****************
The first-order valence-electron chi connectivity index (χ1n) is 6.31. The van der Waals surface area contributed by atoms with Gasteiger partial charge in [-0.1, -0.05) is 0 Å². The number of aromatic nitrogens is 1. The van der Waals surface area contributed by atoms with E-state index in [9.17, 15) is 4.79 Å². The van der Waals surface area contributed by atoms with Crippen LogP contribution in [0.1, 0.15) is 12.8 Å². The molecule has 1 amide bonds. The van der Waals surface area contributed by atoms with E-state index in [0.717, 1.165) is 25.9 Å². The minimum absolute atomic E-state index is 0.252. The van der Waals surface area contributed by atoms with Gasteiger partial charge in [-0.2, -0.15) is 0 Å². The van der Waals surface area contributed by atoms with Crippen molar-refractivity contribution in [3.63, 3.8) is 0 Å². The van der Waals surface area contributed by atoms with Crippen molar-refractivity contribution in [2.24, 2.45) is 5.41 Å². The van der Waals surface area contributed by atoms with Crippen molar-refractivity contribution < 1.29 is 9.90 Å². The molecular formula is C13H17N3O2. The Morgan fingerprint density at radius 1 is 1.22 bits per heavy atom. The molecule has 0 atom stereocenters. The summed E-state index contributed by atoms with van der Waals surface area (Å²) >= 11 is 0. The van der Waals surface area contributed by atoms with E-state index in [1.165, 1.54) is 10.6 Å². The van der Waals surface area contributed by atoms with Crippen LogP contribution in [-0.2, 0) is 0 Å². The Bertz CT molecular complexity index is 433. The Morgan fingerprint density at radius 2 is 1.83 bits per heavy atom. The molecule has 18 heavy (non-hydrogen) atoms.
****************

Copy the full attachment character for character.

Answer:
The first-order valence-electron chi connectivity index (χ1n) is 6.31. The van der Waals surface area contributed by atoms with Gasteiger partial charge in [-0.1, -0.05) is 0 Å². The number of aromatic nitrogens is 1. The van der Waals surface area contributed by atoms with E-state index in [9.17, 15) is 4.79 Å². The van der Waals surface area contributed by atoms with Crippen LogP contribution in [0.1, 0.15) is 12.8 Å². The molecule has 1 amide bonds. The van der Waals surface area contributed by atoms with E-state index in [0.717, 1.165) is 25.9 Å². The minimum absolute atomic E-state index is 0.252. The van der Waals surface area contributed by atoms with Gasteiger partial charge in [-0.2, -0.15) is 0 Å². The van der Waals surface area contributed by atoms with Crippen molar-refractivity contribution in [3.63, 3.8) is 0 Å². The van der Waals surface area contributed by atoms with Crippen molar-refractivity contribution in [2.24, 2.45) is 5.41 Å². The van der Waals surface area contributed by atoms with Crippen molar-refractivity contribution < 1.29 is 9.90 Å². The molecular formula is C13H17N3O2. The Morgan fingerprint density at radius 1 is 1.22 bits per heavy atom. The molecule has 0 atom stereocenters. The summed E-state index contributed by atoms with van der Waals surface area (Å²) >= 11 is 0. The van der Waals surface area contributed by atoms with E-state index in [1.165, 1.54) is 10.6 Å². The van der Waals surface area contributed by atoms with Crippen LogP contribution in [-0.2, 0) is 0 Å². The Bertz CT molecular complexity index is 433. The Morgan fingerprint density at radius 2 is 1.83 bits per heavy atom. The molecule has 18 heavy (non-hydrogen) atoms.